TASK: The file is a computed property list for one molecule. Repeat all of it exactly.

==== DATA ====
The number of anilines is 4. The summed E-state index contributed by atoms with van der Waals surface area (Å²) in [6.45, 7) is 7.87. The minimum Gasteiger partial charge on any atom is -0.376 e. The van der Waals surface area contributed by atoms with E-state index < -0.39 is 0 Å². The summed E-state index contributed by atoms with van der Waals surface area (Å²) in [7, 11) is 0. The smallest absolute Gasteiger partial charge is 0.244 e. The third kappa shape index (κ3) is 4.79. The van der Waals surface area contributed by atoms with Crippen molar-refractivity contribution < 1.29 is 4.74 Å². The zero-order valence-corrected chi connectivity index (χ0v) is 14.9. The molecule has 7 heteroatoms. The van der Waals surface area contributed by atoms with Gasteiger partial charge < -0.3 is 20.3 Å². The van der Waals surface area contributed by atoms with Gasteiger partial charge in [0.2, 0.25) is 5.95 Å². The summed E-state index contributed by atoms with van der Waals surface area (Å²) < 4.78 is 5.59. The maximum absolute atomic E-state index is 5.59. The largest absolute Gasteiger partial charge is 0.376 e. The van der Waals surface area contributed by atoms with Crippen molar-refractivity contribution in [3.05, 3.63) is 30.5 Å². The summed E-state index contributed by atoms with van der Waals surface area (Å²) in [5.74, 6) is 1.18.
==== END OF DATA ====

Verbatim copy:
The number of anilines is 4. The summed E-state index contributed by atoms with van der Waals surface area (Å²) in [6.45, 7) is 7.87. The minimum Gasteiger partial charge on any atom is -0.376 e. The van der Waals surface area contributed by atoms with E-state index < -0.39 is 0 Å². The summed E-state index contributed by atoms with van der Waals surface area (Å²) in [7, 11) is 0. The smallest absolute Gasteiger partial charge is 0.244 e. The third kappa shape index (κ3) is 4.79. The van der Waals surface area contributed by atoms with Crippen molar-refractivity contribution < 1.29 is 4.74 Å². The zero-order valence-corrected chi connectivity index (χ0v) is 14.9. The molecule has 7 heteroatoms. The van der Waals surface area contributed by atoms with Gasteiger partial charge < -0.3 is 20.3 Å². The van der Waals surface area contributed by atoms with Gasteiger partial charge in [0.2, 0.25) is 5.95 Å². The summed E-state index contributed by atoms with van der Waals surface area (Å²) < 4.78 is 5.59. The maximum absolute atomic E-state index is 5.59. The largest absolute Gasteiger partial charge is 0.376 e. The van der Waals surface area contributed by atoms with Crippen molar-refractivity contribution in [3.05, 3.63) is 30.5 Å². The summed E-state index contributed by atoms with van der Waals surface area (Å²) in [5.74, 6) is 1.18.